Our yard was always filled with birds and other animals, who were attracted to the flowers and plants at our place. Every year, we collected praying mantis egg cases from a nearby marsh and several large weed lots and placed them on the shingles outside my bedroom window.  I would watch them every day as it grew warmer, for I loved to watch the ¼ inch praying mantises hatch from the egg cases.  We would distribute them all around the yard where there were flowering plants, and watch them grow during the summer.  I also would bring praying mantises that I found in the neighborhood, and put them on a thorn hedge on outside of the side yard, and watch them  hunt each year.  In the Fall, before the first frost occurred, I would bring these praying mantises into my house, and place one mantis per set of curtains in the dining room, living room and mine and my parents bedrooms.  I loved handling, feeding, watering and watching them every day, and some lived almost until Thanksgiving each year.  My father would take close-ups of the praying mantises as they hunted, ate, molted, all summer, and later would photograph them mating, and take close-ups as the females made their egg cases in our yard and house.

Another tradition in our household was to raise around100 American wild silkworms and moths each year.  What got my parents interested in raising the silk moths was that my mother wanted to spin fabric using the silk moths cocoons in the future.  And so, when I was about four, my parents bought some Cecropia, Polyphemus and Ailanthus moth cocoons, and raised eggs from the moths that hatched in our house that year.  When I got older, I helped my parents continue to raise Cecropia caterpillars for the next twenty years.  We also raised Monarchs, Mourning Cloaks and Black Swallowtail caterpillars, and  my father photographed all of their life cycles in great detail.   I was also fortunate that my parents encouraged my love of insects, and allowed me to bring home and raise insects that I found in the neighborhood, and my father photographed them too.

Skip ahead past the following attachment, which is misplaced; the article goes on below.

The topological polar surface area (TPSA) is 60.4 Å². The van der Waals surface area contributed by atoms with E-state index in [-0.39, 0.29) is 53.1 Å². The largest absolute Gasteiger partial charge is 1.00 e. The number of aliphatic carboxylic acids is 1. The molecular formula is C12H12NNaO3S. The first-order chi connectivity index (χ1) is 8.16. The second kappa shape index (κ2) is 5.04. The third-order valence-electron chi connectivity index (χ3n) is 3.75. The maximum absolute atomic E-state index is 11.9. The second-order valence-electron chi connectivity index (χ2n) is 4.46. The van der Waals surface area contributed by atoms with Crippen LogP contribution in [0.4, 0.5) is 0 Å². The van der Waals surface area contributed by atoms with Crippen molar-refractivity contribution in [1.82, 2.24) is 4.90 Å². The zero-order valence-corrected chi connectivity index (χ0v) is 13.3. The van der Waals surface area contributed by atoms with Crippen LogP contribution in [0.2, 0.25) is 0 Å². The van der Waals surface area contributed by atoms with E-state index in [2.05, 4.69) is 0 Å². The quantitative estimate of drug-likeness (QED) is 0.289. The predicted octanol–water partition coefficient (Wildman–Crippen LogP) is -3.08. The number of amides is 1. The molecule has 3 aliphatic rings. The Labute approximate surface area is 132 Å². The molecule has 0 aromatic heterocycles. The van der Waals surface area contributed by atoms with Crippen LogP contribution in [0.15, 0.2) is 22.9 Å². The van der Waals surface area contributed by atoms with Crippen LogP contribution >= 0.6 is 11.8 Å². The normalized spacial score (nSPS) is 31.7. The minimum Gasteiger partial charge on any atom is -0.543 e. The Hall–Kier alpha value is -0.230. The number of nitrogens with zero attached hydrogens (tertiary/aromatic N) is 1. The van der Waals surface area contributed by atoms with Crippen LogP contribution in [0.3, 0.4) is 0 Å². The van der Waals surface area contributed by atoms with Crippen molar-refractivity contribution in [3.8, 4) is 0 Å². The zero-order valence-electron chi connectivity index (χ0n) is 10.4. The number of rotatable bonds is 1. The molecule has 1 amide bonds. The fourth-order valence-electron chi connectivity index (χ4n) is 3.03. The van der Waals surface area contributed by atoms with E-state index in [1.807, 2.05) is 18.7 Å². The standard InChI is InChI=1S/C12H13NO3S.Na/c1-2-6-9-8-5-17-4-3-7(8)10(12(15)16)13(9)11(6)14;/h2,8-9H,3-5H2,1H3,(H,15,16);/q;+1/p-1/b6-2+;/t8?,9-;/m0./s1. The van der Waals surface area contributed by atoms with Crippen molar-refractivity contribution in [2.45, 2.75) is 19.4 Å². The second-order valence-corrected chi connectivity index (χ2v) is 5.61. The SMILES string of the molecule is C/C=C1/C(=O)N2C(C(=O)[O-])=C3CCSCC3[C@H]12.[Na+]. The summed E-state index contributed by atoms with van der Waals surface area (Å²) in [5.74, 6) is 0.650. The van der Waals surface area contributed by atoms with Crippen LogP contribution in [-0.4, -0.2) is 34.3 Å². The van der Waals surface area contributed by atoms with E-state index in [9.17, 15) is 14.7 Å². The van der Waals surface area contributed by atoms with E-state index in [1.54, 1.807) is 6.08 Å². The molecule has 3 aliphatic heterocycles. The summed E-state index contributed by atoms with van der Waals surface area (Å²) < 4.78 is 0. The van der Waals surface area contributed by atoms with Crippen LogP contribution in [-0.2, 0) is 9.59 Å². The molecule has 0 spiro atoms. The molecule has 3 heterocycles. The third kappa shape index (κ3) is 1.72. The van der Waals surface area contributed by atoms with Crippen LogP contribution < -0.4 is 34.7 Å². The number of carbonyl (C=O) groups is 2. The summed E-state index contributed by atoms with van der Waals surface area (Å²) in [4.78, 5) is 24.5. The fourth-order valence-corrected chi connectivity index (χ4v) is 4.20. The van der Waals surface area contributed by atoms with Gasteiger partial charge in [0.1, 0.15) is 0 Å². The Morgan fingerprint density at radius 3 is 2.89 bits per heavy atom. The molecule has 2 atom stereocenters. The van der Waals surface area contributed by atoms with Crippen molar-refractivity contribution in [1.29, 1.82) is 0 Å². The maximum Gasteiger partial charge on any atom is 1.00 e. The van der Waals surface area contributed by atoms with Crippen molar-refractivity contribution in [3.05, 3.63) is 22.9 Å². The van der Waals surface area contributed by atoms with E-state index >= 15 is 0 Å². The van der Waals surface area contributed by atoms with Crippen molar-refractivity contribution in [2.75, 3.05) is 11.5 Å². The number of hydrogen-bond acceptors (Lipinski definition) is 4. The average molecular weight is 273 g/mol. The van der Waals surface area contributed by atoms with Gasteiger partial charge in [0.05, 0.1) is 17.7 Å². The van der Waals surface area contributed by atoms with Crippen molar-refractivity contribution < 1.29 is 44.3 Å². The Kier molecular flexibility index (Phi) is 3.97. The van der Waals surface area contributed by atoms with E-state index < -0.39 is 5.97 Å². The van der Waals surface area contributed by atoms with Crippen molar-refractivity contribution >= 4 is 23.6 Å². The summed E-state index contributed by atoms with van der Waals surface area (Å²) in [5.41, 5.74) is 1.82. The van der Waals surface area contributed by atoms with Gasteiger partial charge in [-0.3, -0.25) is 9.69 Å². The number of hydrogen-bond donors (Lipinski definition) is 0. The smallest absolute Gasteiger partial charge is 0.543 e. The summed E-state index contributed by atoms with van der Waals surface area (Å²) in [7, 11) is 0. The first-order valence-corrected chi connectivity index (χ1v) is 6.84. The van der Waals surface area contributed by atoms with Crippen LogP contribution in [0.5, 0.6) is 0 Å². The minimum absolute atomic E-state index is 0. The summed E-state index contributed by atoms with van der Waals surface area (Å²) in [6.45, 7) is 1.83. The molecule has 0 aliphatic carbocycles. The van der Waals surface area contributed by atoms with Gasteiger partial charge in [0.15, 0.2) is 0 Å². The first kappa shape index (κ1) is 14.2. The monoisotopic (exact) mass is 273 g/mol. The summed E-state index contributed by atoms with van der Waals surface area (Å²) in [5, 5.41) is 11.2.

It has been many years since my parents died, and I am now the owner of my father’s 2000 insect and spider photographs.  I am cataloging them, and cleaning the slides with Adobe Photoshop.  So far I have identified about 1700 and cleaned about 300 of these slides.  I many months of pleasurable work ahead of me before I am finished.   I have used Dad’s slides in an unpublished children’s book that I have written, and I plan to use more to illustrate articles on insects I am writing for magazines.  And, every time that I look at Dad’s slides, I marvel at his patience and skill as he took beautiful picture after picture, of these marvelous and fascinating little animals.

Greetings From An Entomologist!

September 29, 2009

I am an entomologist who fell in love with butterflies when they started landing on me when I was three years old.  By the time I was five years old, my parents said that I was telling everyone that I wanted to be an entomologist.  I took my first entomology classes at SUNY Farmingdale in 1969 [now Farmingdale State University, Farmingdale, NY] and was fascinated with them.  I then  transferred to the University of Georgia, Athens, GA, and earned my B.S.A. in Entomology in 1975.